You can perform many experiments to investigate radioactivity safely in the classroom or even at home. Radioactivity is natural and around us all the time. Small amounts of radiation can come from a few store-bought items, from minerals and from space. If you have a Geiger counter, you can measure these sources and determine the shielding power of everyday materials. With a few supplies from a science catalog, you can do more sophisticated experiments.
To prepare a radioactivity experiment, you need some radioactive sources. You can purchase these through a scientific supply catalog. Most small sources are safe for a classroom and won't require a special license. Stronger research or medical-grade materials will probably require a license.
To do almost any kind of radioactivity experiment, you'll need at least one accurate Geiger counter. Modern versions include a computer interface and software, making calculation and graphing tasks easier. If a computer's not available, you can use a stopwatch to time experiments by hand.
Small amounts of radioactivity surround us, coming from minerals in the earth, from the sky, and the things we use every day. This is called background radiation. You can measure it with a Geiger counter. A counter with a numerical display instead of a dial meter will make this easier. Simply record the total number of Geiger counter events for a brief period, such as a minute. Repeat the process a few times and find the average. Divide this number by the number of seconds per measurement to find the radiation rate.
Students begin this experiment by measuring the room's background radiation level as above. An instructor or lab assistant then prepares a small radioactive sample for the students to measure with a Geiger counter. A few ccs of a salt water solution passed through a cesium-137 capsule will flush radioactive barium into the water. The students measure the barium immediately after it’s prepared. Every minute, they record Geiger counter events for 10 or 15 seconds. After about a half-hour, the barium sample will decay to to very low levels. When the students no longer detect radiation counts greater than background, they can stop. Because background radiation will inflate their counts, the students must subtract the background rate from the data they took. Finally, they can plot their results on graph paper to see the exponential decay curve. When the experiment is done, safely pour the solution down the drain.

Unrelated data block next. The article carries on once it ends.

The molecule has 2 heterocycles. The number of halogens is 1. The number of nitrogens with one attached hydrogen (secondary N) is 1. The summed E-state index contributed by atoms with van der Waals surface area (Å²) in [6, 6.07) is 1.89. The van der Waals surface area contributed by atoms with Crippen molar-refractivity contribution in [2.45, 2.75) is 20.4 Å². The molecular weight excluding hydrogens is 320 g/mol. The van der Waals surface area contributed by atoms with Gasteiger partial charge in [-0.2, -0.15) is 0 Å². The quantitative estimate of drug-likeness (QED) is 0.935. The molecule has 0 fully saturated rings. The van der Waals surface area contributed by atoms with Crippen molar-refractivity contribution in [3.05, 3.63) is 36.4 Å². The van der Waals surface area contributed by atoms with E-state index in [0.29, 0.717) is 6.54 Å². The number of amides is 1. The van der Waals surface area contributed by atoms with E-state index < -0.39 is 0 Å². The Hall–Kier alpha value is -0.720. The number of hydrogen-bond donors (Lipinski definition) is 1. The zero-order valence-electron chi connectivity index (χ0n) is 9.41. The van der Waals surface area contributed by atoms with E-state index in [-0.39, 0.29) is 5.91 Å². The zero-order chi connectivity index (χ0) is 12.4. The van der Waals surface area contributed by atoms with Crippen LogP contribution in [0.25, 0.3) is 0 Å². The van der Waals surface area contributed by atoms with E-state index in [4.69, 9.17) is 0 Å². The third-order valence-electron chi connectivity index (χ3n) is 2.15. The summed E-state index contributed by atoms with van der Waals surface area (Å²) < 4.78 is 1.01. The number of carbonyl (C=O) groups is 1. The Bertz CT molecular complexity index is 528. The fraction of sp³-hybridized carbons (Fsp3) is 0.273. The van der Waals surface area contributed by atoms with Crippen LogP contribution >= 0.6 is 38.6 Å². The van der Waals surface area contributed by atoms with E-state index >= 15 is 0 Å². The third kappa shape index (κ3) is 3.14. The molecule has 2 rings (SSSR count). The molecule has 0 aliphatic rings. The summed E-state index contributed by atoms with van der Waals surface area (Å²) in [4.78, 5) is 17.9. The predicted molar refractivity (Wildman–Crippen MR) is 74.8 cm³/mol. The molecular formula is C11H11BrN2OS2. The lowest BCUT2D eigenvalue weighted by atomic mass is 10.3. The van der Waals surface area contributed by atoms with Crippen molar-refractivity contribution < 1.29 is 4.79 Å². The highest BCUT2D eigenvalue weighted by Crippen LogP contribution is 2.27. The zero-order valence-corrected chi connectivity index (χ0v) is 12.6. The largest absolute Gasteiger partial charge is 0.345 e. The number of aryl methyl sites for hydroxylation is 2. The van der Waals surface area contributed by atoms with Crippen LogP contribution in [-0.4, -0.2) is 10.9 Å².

Obtain a variety of metal, plastic and paper objects to demonstrate the shielding power of materials. Lead bricks, sheet, or foil will be handy for this. Also purchase some non-licensed “button” sources having different kinds of radiation: alpha, beta and gamma. You can readily show you can block alpha radiation with thin cardboard or plastic. An eighth- to a quarter-inch of metal will block beta radiation. Lead bricks will stop some but not all gamma radiation.
Radioactive Household Objects
Some everyday objects have measurable radioactivity. Salt substitutes, for example, may use potassium instead of sodium. A small percentage of potassium is naturally radioactive. About 100 grams will have measurable radioactivity to. Another readily available item is the thoriated gas mantle, used for lanterns. A Geiger counter will pick up the radiation from the thorium.
Some items fall into the antique category. They have slightly more radioactivity, though most are considered safe. If you find an old antique, especially those with radium, determine its radioactivity before bringing it into a classroom.
About the Author
Chicago native John Papiewski has a physics degree and has been writing since 1991. He has contributed to "Foresight Update," a nanotechnology newsletter from the Foresight Institute. He also contributed to the book, "Nanotechnology: Molecular Speculations on Global Abundance." Please, no workplace calls/emails!